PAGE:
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Page last updated at 05:59 GMT, Thursday, 14 June 2012 06:59 UK
Today: Thursday 14th June

Work and Pensions Secretary Iain Duncan-Smith on measuring child poverty. Home Secretary Theresa May on the revised plan for online intelligence gathering. Also on today's programme, how gangs use their brands and their music to make money and intimidate their enemies.

We are no longer providing clips of every part of the programme but you will be able to listen via the BBC iPlayer .

Business news with Simon Jack, on the government's announcement later today of more details on how it intends to implement the recommendations of a major report on reform of the banking industry.


The Chancellor George Osborne is to reveal the details of what he calls fundamental reforms of the whole banking structure. Business editor Robert Peston and Angela Knight, the former head of the British Banker's Association, give their thoughts and analysis ahead of the announcements.

The system of electronic tagging of offenders in England and Wales is not working according to the probation inspectorate. Liz Calderbank, chief inspector of probation, explains what the problems are.

Business news with Simon Jack.

The strategy published by the government last year on mental health will be the focus of five hours of debate in the Commons today. The BBC's Philippa Thomas has been looking at some of the ways mental health care is changing within the NHS.

Sport news with Garry Richardson.


The government is publishing its revised plans for new powers for the police and the intelligence services to gather details of individuals' phone calls, emails and internet habits, saying that it has responded to the alarm its original plans stirred up. Tory MP David Davis explains why he is opposed to the proposals, and Home Secretary Theresa May explains how the government is revising the plans.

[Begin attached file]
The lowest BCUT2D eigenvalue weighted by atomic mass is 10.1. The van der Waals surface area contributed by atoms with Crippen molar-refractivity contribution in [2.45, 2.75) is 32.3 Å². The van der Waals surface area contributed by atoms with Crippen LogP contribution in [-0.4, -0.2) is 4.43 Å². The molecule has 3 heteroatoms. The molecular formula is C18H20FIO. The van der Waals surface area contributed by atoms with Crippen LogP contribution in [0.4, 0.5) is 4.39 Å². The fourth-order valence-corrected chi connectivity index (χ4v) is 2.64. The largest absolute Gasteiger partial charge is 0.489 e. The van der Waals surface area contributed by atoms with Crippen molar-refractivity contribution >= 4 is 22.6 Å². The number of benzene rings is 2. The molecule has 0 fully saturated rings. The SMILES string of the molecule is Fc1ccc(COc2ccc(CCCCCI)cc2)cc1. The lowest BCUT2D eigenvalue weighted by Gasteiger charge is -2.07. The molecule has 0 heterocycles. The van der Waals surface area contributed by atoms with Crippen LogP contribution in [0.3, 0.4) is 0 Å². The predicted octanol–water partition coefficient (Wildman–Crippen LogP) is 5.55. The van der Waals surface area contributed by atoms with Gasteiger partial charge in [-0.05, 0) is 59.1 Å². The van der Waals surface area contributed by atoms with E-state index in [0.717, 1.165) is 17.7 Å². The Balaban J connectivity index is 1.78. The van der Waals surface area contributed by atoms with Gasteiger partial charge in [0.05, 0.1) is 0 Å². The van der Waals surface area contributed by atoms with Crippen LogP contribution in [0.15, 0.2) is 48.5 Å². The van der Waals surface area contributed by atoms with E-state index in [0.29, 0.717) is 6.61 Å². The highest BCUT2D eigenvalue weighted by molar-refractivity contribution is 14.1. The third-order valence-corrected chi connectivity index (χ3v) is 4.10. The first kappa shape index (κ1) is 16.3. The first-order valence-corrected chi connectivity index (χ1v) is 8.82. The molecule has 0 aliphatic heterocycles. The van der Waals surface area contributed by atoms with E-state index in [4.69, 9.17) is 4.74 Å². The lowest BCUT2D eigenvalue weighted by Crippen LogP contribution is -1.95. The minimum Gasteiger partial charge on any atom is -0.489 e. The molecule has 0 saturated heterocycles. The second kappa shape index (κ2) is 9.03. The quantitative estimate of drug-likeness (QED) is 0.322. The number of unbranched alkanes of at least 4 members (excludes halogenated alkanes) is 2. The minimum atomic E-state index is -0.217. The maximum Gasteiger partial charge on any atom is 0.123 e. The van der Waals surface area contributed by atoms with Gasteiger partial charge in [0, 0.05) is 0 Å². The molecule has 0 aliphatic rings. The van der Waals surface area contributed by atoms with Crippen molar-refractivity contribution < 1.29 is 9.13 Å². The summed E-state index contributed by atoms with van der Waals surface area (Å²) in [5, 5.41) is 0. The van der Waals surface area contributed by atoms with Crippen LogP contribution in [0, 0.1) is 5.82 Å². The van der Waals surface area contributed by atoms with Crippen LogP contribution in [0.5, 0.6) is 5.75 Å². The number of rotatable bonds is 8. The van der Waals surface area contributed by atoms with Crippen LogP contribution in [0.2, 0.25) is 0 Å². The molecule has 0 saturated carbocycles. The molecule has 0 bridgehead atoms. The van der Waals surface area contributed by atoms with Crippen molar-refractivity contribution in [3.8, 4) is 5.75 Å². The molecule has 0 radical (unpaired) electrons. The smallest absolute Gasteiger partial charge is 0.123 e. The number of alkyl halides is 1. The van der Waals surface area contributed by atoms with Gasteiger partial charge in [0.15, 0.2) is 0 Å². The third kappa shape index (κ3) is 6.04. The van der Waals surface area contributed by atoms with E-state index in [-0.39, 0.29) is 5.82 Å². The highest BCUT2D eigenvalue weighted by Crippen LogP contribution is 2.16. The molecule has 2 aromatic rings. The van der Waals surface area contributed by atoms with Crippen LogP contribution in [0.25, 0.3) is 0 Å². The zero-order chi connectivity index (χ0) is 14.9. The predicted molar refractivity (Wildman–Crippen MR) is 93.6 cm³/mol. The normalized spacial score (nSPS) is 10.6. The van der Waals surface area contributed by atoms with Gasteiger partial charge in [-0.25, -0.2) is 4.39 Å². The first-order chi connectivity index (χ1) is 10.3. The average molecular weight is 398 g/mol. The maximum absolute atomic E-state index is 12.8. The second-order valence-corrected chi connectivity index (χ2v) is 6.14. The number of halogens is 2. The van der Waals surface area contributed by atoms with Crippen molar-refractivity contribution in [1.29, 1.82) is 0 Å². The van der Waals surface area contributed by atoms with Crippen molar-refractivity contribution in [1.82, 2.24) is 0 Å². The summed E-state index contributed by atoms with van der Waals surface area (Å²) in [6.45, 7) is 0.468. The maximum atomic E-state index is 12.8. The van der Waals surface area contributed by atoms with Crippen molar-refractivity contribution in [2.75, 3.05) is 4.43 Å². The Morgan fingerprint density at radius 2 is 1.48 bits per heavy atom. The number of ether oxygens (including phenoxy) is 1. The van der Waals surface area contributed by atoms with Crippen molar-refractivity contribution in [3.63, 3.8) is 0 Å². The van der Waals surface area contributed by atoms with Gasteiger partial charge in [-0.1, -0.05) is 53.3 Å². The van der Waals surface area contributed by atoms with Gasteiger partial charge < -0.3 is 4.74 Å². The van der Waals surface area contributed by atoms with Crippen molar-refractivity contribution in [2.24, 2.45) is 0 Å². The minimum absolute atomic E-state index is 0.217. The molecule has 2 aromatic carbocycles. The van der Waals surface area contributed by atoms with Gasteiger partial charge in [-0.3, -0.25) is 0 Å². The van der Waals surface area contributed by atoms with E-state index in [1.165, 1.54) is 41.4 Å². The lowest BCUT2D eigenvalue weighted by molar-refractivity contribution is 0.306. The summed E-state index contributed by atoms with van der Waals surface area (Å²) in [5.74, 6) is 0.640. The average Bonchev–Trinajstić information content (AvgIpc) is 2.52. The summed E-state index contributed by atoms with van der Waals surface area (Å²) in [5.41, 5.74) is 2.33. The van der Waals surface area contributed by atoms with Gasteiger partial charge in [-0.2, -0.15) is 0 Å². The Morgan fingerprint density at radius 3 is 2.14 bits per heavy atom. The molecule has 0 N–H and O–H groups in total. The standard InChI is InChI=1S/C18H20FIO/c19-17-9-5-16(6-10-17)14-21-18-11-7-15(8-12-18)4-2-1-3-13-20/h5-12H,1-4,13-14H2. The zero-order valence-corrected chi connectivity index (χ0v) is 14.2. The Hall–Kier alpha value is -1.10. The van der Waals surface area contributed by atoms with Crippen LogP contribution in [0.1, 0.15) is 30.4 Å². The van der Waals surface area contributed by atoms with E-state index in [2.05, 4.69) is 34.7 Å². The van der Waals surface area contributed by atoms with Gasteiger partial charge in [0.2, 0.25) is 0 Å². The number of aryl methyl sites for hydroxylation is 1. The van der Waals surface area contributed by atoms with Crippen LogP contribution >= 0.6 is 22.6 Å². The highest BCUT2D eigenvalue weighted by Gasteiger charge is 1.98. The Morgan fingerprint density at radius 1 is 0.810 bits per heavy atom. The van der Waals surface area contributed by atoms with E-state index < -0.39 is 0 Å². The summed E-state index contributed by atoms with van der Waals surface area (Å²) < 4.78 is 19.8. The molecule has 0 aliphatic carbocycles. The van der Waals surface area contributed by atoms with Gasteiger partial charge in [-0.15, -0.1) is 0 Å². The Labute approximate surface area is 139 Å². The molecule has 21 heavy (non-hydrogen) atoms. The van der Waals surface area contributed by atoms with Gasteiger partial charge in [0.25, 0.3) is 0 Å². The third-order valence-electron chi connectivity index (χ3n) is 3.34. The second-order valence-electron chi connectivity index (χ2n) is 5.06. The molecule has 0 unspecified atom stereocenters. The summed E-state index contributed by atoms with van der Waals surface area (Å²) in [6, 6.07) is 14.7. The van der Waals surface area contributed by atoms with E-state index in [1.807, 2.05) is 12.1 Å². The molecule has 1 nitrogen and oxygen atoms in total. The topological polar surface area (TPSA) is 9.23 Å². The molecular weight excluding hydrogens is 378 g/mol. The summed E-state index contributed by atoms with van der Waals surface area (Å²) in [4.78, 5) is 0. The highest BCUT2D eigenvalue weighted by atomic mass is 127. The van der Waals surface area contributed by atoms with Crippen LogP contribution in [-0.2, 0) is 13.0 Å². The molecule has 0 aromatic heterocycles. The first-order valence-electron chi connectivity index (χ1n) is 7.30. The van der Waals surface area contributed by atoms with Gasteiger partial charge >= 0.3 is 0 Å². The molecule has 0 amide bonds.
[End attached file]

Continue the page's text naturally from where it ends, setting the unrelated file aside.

The paper review.

Andrew Hosken reports on how gangs are using their names as brands, not only to attract recruits and intimidate rivals but also to make money through music and lines in clothing.

Thought for the day with Mona Siddiqui, Professor of Islamic Studies, New College, University of Edinburgh.


Amnesty International say they have the names of 10,000 civilians who have been killed so far during the conflict in Syria. Amnesty's senior crisis adviser, Donatella Rovera, gives her analysis of the conflict.


Plans to change the definition of child poverty from one linked to the average income to a broader set of criteria are to be outlined by the government. Work and Pensions Secretary Iain Duncan Smith explains the changes.

The Prime Minister David Cameron goes before the Leveson Inquiry into press standards later today. Nick Robinson gives his analysis.

Sport news with Garry Richardson.


A report has suggested that more than half of criminals wearing electronic tags break curfews. Justice Minister Crispin Blunt gives his reaction.

How should the government tackle the growing demand for help from patients with mental health difficulties?

Tory MP Nicky Morgan and Chief Constable of Leicestershire Simon Coles, debate the issue.

The character of scientist Michael Faraday, who discovered electromagnetism, is revealed in more than 5000 letters published in six volumes for the first time. Professor Frank James, the editor of the complete correspondence of the Victorian scientist, explains what they reveal.

Business news with Simon Jack.

The British ambassador to Libya was attacked on Monday -- his convoy targeted with a rocket propelled grenade which severely injured two bodyguards. The ambassador, Dominic Asquith, himself uninjured, describes the incident.


Why is the English football Premier League the richest sporting organisation in the UK and the television deals so expensive?

Professor Tom Cannon and David Mellor debate.

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